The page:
3. Backup your DATA as appropriate - if it takes longer to retype or re-enter that data than backing it up, by all means back it up. There are only two kinds of people in the world, those that have lost data and those that will lose data!
4. Type your URLs with caution. A misspelled word can send you into a hackers site and expose you to danger.
5. Avoid downloads and "Free" Software - its tempting to download that software from a Bit Torrent, but it most often comes with hitchhikers.
6. Avoid "Emotional Reaction" when you get a Warning or a Realistic looking Pop-Up - we all want to remove a virus when warned of it, but some of those pop ups are like a Claymore (Land Mine) and that "Click" means "Yes - I allow you to Infect me." (The entire pop-up could be a YES Button).
7. Paying the Ransom will most likely result in MORE Viruses and is not likely to release your computer. If you are infected, seek a solution on a trusted tech web site OR, if you are not comfortable or able to, take it to a professional.

- Collapse -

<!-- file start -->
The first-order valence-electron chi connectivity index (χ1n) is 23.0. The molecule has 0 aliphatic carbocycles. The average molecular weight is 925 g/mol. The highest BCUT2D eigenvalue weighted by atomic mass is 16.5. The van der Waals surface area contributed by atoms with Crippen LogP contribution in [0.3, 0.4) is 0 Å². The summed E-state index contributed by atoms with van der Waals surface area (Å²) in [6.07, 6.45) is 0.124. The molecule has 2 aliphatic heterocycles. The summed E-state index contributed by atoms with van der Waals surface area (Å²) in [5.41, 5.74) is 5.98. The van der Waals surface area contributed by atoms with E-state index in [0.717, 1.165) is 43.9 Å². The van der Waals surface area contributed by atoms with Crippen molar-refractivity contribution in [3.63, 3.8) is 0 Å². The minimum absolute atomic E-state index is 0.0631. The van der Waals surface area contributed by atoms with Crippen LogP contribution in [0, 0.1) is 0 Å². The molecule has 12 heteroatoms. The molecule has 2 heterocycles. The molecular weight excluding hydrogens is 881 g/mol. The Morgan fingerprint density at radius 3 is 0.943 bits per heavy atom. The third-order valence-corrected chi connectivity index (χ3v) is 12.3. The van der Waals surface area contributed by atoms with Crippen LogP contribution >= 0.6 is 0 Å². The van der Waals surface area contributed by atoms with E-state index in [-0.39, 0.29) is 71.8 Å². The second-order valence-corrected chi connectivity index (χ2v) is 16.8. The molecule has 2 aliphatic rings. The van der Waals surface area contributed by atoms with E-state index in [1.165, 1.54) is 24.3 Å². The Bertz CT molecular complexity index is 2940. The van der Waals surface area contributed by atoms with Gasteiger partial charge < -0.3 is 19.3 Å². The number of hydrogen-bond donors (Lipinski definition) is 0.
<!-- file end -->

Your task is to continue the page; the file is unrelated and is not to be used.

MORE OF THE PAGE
free software

Free software is not as bad as the writer suggests. Many firms provide free software for personal use but charge for commercial use. The idea is to get the word out with paying businesses eventually buying in. But it is essential to consider the source and look for verification / review from reputable sites. I have found free software that has been better than some that I've paid for.

- Collapse -
Lots of free windows software out there

has no virus or anything else wrong with it.
SCAN while downloading. Plenty of sites have guaranteed malware-free software, such as the Portable Freeware Collection (where you can download software and run it as portable from say, a flash drive, isolating it from your system as much as possible) or right here at Cnet or ZDnet, or SourceForge or other reputable sites.
If you're not able to write your own little program to say, put the weather on your desktop, downloading one is your only option, but "buyer" beware. Again, USE a reputable download site, and SCAN for malware while downloading using reputable antivirus software (much of which is free, as well, and works better than its PAID sisters, which might take over your system like Norton and slow it down, and make it virtually impossible to remove.)